(Newsroom America) -- A rare fungal meningitis has now killed five people in the United States but health officials say this type of meningitis is not transmissible from person-to-person and is believed to have come from contaminated steroid injections.
CDC said to date a total of 35 cases in six states have been identified. At least five deaths have been reported with three in Tennessee and one each in Virginia and Maryland.
On September 21, CDC was notified by the Tennessee Department of Health of a patient with the onset of meningitis approximately nineteen days following epidural steroid injection at a Tennessee ambulatory surgical center.
On September 28, investigators identified a case outside of Tennessee, possibly indicating contamination of a widely-distributed medication.
Investigation into the exact source of these infections is ongoing, but all infected patients received preservative-free methylprednisolone acetate from among the three lots voluntarily recalled by the New England Compounding Center (NECC) in Framingham, Massachusetts, on September 25th.
The 23 states that received the recalled medication include California, Connecticut, Florida, Georgia, Idaho, Illinois, Indiana, Maryland, Michigan, Minnesota, North Carolina, New Hampshire, New Jersey, Nevada, New York, Iowa, Pennsylvania, Rhode Island, South Carolina, Tennessee, Virginia, Texas, and West Virginia.
Infected patients have surfaced about one to four weeks following their injection with a variety of symptoms including fever, new or worsening headache, nausea and symptoms consistent with a stroke.
Medical officer at the Mycotic Diseases Branch at CDC, Dr Benjamin Park, said some of these patients symptoms were very mild in nature.
"Cerebrospinal fluid obtained from these patients has shown findings consistent with meningitis. It is important to note that this type of meningitis is not transmissible from person-to-person.
"CDC and FDA are working closely with state health departments on this challenging investigation. Out of an abundance of caution, CDC and FDA recommend that all health care personnel cease use and remove from their pharmacy inventories any product produced by the New England Compounding Center."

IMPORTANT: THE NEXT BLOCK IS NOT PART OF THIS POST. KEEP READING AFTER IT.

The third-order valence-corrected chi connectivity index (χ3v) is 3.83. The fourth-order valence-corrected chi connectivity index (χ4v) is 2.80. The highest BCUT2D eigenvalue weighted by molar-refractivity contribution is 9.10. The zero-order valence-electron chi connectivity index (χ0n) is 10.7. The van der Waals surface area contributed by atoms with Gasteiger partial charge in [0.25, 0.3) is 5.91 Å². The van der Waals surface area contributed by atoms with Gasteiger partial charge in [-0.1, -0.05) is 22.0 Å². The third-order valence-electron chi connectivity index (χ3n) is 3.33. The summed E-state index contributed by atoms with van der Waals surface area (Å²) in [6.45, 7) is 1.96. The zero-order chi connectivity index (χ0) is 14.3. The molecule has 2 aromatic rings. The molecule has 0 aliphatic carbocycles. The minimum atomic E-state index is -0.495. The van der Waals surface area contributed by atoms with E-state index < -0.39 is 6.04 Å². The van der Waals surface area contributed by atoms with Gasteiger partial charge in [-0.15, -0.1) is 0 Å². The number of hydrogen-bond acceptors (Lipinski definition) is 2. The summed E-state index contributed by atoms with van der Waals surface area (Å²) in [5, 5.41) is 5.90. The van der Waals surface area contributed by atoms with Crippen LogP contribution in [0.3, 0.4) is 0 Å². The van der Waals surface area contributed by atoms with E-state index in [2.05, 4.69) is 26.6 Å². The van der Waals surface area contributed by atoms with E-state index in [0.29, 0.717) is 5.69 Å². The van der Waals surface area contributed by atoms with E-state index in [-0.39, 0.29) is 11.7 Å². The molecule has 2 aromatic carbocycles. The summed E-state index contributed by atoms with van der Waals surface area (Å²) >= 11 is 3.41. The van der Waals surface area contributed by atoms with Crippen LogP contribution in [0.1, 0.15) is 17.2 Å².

CDC also recommends that clinicians contact all patients who received injections using product from any of the three recalled lots to determine if they are having symptoms.
Ilisa Bernstein from the Office of Compliance at FDA said the product most closely associated with this outbreak of meningitis is preservative-free methylprednisolone acetate, 80 milligrams per ml, an injectable steroid compounded and distributed by NECC.
Ms Bernstein said officials were in the process of further identifying the fungal contaminant.
"Foreign material has also been observed in other vials produced by the company they were collected by FDA during an inspection," she said. Additional microbial testing was under way and three lots of methylprednisolone acetate were recalled.
As of yesterday, New England Compounding Center has voluntarily shut down all operations and expanding its recall to include all methylprednisolone acetate prepared by NECC as well as all other drug products for intrathecal administration prepared by NCEE.
FDA said it would post this expanded recall information on its website as soon as it was available.
Ms Bernstein said NECC has voluntarily ceased distribution of all of its products.
"While these are significant steps towards containing the potentially contaminated drug products out of abundance of caution, FDA is taking the additional step of advising all health care practitioners to not to use any product that originated from New England Compounding Center until the investigation into the source of the outbreak is complete and further information is provided.
"We are urging physicians and other health care practitioners, clinics, and hospitals, to check their drug supply and purchase records to determine if they have purchased products from NECC to immediately discontinue use and isolate those products from their supply," said Ms Bernstein.
Ms Bernstein said given the severity of the illnesses so far, these precautionary measures are warranted to protect the public health.